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The "Terror on Ballinger Street" Story
Terror on Ballinger StreetPainted in 2011
24" x 20" - Acrylic on Canvas
May 2011
By Dulcy Brightman

What’s Wild About the West?. We’ve all grown up watching our favorite cowboy movies, and seeing the beautiful landscapes serving as a backdrop to highlight each dramatic moment. Yes, Hollywood has provided us years of true and not so true stories. We even have some romantic notions because of what we’ve been spoon fed by Hollywood. Their spin on each story has made us embrace and cherish the environment where thousands of crews work to give us this kind of entertainment.

California has numerous days of sunshine. This is perfect for the professional and not so professional film, video, and candid photographers. Every day we are bombarded by pictures from what has become a daily diet in American life. There is no stone left unturned. Still there remain questions as to what exactly is wild about the west?

The population, for example, of overflowing newcomers to California have flooded the landscape with the mountains now dotted with numerous and same looking homes, and buildings. Mountain after mountain has succumbed to real estate developers. The sometimes rural San Fernando Valley, which once was known for the scent of orange trees, has diminished to almost nothing. Case in point: California State University at Northridge, or CSUN, as they are known, now has a miniscule orange grove on their campus. It’s almost laughable to think this was once orange grove, olive tree farms, and horse country!

The mountains and hills surrounding greater Los Angeles are truly astounding. Despite the overpopulation one has only to look up towards the mountains and find it restful to the eye. The mountains in Los Angeles serve as a type of Central Park, New York City style. There needs to be more relaxing sites, but alas progress is eating away at the ordinary residents options.

In the last couple of years another problem has arisen. I had previously thought there was absolutely nothing so “wild” about The San Fernando Valley, but I was greatly mistaken.

There are numerous Pit Bull Dogs in Los Angeles County. Other cities, knowing the unpredictability of the breed, have banned these dogs from the heavily populated inner cities. Since there is a vast amount of land, particularly in the San Fernando Valley, some of these trained attack/fight Pit Bull Dogs have been abandoned to the streets.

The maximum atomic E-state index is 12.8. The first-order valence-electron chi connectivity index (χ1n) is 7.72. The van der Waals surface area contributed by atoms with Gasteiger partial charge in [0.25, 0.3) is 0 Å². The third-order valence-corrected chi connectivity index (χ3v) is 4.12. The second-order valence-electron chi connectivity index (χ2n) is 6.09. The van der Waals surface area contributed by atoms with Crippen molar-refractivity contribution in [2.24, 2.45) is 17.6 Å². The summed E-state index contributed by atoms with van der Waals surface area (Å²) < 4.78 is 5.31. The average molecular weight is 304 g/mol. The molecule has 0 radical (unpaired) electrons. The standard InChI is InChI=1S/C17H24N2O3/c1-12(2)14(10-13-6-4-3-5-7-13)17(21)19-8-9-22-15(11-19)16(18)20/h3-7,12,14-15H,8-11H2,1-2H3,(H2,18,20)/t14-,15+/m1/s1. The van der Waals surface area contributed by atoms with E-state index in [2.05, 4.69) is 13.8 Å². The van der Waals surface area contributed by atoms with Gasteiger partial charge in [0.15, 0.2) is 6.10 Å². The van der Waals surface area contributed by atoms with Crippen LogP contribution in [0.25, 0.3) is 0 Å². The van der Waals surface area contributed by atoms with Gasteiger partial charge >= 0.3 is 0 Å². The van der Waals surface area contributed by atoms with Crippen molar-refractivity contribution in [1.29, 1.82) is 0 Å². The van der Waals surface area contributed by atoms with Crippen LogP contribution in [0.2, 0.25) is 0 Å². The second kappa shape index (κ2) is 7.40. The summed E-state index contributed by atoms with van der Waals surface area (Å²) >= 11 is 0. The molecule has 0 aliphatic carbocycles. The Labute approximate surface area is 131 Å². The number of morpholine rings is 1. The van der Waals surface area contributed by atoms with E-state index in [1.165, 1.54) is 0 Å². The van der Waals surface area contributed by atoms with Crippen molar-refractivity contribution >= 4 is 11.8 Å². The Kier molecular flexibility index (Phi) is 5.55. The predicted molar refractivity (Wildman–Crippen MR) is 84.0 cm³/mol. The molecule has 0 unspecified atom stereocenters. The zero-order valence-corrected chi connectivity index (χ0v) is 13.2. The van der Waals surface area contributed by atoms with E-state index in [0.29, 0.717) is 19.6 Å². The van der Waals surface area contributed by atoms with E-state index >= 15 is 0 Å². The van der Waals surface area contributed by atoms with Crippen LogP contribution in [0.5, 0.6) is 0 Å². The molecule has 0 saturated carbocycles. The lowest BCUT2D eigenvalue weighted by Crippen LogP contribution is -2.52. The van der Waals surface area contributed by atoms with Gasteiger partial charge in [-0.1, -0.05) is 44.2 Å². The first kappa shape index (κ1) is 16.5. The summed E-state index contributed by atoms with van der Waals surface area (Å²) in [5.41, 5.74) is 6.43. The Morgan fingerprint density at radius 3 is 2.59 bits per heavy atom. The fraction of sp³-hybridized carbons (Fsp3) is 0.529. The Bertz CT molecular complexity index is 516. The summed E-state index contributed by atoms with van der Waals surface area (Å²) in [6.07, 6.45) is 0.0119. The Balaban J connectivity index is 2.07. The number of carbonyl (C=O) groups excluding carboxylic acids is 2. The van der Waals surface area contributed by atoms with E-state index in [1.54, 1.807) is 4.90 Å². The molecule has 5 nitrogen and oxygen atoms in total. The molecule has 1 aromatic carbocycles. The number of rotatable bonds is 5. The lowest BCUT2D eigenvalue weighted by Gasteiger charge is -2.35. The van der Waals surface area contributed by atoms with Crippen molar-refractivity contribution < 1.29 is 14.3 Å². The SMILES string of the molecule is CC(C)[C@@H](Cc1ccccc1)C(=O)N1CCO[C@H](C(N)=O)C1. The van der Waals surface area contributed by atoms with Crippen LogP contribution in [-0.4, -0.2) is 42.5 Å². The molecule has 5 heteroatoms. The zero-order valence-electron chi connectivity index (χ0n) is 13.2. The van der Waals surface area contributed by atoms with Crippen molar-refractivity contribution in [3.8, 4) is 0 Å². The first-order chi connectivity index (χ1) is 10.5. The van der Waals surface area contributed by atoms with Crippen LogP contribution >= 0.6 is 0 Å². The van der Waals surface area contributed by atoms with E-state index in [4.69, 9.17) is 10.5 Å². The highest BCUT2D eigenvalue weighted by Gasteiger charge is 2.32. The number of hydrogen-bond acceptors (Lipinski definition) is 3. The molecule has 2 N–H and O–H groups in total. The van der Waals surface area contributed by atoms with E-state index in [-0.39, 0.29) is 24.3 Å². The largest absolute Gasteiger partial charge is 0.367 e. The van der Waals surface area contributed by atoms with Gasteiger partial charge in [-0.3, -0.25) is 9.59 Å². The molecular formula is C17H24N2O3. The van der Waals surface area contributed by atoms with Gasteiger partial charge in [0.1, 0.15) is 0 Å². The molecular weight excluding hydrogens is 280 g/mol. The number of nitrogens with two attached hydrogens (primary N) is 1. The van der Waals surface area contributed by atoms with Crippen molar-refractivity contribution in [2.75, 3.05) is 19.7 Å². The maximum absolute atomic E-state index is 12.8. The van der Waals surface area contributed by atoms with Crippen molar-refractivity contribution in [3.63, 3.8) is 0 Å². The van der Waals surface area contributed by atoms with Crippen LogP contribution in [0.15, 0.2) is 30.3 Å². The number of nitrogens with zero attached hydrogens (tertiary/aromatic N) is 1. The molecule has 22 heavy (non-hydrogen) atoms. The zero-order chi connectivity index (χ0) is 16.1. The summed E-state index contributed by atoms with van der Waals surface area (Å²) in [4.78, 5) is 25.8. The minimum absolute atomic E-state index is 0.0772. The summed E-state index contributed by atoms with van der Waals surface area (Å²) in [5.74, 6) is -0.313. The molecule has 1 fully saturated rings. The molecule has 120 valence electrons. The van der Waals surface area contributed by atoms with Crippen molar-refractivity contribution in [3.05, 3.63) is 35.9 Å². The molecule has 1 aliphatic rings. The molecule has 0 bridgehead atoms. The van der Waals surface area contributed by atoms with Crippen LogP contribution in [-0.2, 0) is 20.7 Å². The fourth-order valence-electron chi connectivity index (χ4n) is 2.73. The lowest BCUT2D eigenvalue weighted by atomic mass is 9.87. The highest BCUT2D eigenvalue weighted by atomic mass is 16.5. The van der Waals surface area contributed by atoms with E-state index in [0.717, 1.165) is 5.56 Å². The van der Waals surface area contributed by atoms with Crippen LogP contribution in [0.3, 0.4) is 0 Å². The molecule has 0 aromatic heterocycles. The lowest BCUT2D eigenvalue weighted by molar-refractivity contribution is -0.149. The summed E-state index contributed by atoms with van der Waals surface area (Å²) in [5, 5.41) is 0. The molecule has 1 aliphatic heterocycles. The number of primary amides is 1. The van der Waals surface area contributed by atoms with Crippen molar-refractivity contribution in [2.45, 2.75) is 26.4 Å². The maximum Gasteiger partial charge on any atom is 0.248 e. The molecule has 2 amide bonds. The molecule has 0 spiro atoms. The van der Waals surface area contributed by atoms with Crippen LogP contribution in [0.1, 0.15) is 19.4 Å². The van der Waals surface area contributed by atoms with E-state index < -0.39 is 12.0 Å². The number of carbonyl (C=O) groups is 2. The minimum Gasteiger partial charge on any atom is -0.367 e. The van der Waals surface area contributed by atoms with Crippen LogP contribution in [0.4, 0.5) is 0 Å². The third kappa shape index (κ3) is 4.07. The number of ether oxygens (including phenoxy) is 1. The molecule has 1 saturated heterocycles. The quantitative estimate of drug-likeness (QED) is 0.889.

Unsuspecting good neighbors in upscale areas of The San Fernando Valley or “The Valley” as its known, have “street adopted” Pit Bulls. These dogs are dropped from cars of people who use Pit Bulls as money makers via dog fights. These new “owners” not knowing what triggers these Street Adopted Pit Bulls have witnessed attacks on their pet dogs, cats, even wild life such as raccoons (which are notorious for carrying TB).

I personally witnessed one Pit Bull Dog attack in an otherwise quiet Northridge, California, neighborhood. In fact, I even produced a painting on the subject. The Northridge neighborhood has been subjected to numerous attacks on their pets. Small dogs and wild animals have been practically ripped in half by this one particular abandoned, street adopted pit bull without the proper response by Animal Control Agents. There is an uncommonly higher risk to humans; especially small children and toddlers. The owner has played her seizure disorder card up to the hilt with the Animal Control Agents. In any other city in the United States, the policy would have been, as lawyers say, “Every dog gets one free bite!” Certainly not several!

However, this particular pit bull has gotten a green light or passes; despite at least 5 attacks on neighbors pets in this otherwise beautiful Northridge Neighborhood. This dog needs to be taken and put down. It is truly a dangerous situation.

No inner city or vastly populated area should ever be subjected to defending their pets because of one of these “street adopted” pit bulls. In fact, a few months ago I saw a pit bull puppy with a young college student that had no collar or leash on. When I asked, “Oh, is this your dog?” the California State College at Northridge, student, replied, “I “found” this puppy! Some puppy! That pit bull puppy was already as tall as my knee cap. Just after my questioning this young man with this pit bull puppy, he ran across the intersection of Nordoff , and Reseda Blvd., not far from CSUN. The puppy was tagging along as fast as it could go behind his would be owner? There is obviously some place in Northridge, California, where these dogs are being dropped into neighborhoods without the benefit of an owner. It is rather shocking to me.

When you think about it; no one ever hears about a small dog, such as a Chihuahua, attacking a Pit Bull, and terrorizing any city domestic pets! Therefore, my opinion is that no Pit Bulls be allowed within city limits or in heavily residential neighborhoods. You must remember that when a Pit Bull dog is in an attack mode its jaws actually lock into position to slice and rip its victim! Let’s hope the authorities get the message, and do a better job in safeguarding it‘s residents from certain disaster.


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